Paul Salopek, a writer and biologist with funding and help from National Geographic, will leave the Rift Valley in Ethiopia, and travel across the Arabian Peninsula, central Asia, China, southeast Asia, eastern Russia, the Bering Strait (by boat) and then the west coasts of North and South America before reaching Tierra del Fuego. He will write, and ponder, along the way. He will work with guides as he meets people who live along his path. And he'll think about how, at some point in time, humanity reached each area along his route for the first time. Think about an Earth with no people. For an extraordinarily long time, that was true of a lot of the world. Well, obviously, we're here now: what's best to do here, there and everywhere we are? With all our evolution, all our progress, we're still figuring that out. And it's a big world, with a lot of possible solutions to that; we haven't figured it all out. He'll see firsthand how people have found solutions for wherever they are. And see far, far more of the world than most of us ever will.
I appreciate Salopek's quote about his journey --
There is an actual neurological basis to what I am talking about. You can make a pretty good evolutionary argument that this was how we were designed to absorb information, at about 5 km an hour (3 mph)."
-- because I've seen this before, on a far smaller but also impressive scale. I once met Mark Hamilton, a poet and professor who was retracing the route Meriwether Lewis and William Clark took from the eastern U.S. to the Oregon Coast. Here is a Seattle Times article about Hamilton's journey. Whether by small boat or by foot -- by himself or walking with a pack mule named Joe -- he reached the end, wintered in Astoria, Oregon and headed back. He watched. He thought. He wrote poems. He eventually made Discovering Home: A Sojourn on the Lewis & Clark Trail by Paddle and Pack Mule (An Adventure With Mark Hamilton), a video about his three years of travels, from 1997 to 2000. He was often tired -- he certainly seemed tired when I visited with him -- but soothed and inspired by the landscape he experienced, and the people he met.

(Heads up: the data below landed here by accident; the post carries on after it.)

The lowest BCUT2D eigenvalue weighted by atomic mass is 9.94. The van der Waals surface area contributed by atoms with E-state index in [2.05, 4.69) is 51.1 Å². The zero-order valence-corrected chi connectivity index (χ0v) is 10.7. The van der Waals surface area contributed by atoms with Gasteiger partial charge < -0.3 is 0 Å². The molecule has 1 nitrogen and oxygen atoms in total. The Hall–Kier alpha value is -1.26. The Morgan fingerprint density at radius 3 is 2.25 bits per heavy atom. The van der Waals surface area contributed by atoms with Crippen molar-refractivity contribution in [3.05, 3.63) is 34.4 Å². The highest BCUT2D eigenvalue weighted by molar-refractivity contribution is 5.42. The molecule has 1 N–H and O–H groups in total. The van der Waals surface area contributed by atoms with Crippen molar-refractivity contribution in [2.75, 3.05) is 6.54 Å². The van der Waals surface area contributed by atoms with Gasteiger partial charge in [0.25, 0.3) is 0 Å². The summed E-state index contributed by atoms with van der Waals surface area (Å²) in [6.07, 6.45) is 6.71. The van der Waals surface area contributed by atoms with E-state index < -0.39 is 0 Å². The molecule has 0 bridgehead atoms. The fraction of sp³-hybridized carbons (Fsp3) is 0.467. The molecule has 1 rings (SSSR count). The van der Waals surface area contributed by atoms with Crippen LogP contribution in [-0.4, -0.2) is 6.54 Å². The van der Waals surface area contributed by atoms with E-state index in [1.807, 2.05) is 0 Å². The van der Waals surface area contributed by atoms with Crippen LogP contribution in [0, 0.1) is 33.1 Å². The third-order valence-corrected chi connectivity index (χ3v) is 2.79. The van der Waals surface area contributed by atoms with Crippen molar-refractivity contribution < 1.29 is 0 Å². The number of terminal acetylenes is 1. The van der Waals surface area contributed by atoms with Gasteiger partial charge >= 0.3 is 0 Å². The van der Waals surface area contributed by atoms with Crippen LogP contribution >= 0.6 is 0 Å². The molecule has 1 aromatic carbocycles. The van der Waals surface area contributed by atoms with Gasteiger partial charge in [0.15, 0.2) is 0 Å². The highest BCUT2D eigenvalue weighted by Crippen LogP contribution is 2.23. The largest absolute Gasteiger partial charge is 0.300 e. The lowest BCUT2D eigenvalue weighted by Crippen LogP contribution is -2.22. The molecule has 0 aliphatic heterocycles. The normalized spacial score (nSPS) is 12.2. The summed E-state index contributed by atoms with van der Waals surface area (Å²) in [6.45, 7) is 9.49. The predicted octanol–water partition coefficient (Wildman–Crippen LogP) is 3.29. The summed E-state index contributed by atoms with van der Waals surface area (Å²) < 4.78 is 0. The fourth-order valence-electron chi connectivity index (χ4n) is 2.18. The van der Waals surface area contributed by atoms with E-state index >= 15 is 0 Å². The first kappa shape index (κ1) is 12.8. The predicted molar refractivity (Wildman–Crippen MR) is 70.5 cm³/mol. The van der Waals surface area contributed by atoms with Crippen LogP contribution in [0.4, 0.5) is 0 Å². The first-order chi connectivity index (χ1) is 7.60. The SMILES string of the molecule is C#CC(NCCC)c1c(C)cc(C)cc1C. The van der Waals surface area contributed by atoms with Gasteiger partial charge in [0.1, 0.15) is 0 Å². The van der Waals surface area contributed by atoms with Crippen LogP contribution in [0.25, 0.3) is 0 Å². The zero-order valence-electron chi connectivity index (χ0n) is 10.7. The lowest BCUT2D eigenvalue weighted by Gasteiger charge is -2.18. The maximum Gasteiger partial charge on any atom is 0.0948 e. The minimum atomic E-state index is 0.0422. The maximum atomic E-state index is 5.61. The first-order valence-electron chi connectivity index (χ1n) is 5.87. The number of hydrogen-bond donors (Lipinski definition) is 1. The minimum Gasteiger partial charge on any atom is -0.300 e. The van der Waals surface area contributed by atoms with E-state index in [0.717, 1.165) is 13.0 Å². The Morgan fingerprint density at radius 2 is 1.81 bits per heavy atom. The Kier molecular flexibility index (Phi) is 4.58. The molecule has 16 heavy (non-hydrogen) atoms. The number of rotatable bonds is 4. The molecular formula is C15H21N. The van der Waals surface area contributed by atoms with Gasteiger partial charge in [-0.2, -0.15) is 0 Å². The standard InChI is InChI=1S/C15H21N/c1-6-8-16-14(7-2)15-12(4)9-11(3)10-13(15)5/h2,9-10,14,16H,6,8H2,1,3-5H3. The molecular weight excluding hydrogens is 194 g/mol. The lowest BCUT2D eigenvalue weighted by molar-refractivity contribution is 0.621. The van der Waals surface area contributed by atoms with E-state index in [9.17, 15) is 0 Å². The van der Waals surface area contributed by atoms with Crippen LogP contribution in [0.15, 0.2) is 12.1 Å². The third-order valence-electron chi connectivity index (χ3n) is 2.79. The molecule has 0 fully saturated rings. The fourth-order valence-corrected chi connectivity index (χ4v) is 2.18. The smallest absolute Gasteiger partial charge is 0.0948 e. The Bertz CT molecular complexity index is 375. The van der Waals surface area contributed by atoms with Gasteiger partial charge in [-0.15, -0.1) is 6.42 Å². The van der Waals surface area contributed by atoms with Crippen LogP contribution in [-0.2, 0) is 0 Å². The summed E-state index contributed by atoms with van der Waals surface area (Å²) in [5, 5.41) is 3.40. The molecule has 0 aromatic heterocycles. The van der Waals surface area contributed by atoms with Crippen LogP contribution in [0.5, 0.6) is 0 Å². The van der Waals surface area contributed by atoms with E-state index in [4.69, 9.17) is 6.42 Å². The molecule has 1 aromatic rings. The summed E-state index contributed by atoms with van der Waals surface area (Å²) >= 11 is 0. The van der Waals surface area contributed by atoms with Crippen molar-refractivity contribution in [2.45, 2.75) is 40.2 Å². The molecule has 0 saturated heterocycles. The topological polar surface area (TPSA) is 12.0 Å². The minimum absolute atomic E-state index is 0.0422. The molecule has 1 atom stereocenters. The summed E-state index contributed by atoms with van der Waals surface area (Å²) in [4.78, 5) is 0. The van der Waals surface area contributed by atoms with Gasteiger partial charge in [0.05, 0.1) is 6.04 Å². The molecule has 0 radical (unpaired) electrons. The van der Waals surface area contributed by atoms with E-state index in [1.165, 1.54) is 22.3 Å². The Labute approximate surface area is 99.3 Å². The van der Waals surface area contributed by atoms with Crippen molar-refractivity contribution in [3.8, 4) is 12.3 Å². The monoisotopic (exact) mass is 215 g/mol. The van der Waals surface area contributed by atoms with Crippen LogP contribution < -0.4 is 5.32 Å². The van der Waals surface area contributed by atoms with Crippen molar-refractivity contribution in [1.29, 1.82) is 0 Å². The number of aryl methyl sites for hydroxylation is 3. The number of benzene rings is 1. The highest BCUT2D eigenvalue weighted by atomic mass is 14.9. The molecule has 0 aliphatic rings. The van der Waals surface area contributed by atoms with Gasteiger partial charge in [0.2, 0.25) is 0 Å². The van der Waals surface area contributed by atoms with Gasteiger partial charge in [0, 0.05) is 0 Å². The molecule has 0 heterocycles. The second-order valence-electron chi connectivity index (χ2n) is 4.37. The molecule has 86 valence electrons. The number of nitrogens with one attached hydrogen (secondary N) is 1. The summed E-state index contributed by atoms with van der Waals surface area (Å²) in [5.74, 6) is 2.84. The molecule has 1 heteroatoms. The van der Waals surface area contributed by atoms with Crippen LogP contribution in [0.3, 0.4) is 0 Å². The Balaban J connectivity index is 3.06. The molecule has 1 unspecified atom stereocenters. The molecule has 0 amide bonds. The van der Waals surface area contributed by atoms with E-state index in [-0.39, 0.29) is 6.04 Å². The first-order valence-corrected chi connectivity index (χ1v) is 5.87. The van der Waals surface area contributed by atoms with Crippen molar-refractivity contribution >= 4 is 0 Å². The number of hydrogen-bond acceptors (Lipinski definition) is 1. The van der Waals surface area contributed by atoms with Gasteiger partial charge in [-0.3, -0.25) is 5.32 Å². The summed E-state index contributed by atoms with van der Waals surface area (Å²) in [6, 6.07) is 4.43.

May this walk sooth and inspire you, Mr. Salopek. I'll be watching, and hoping.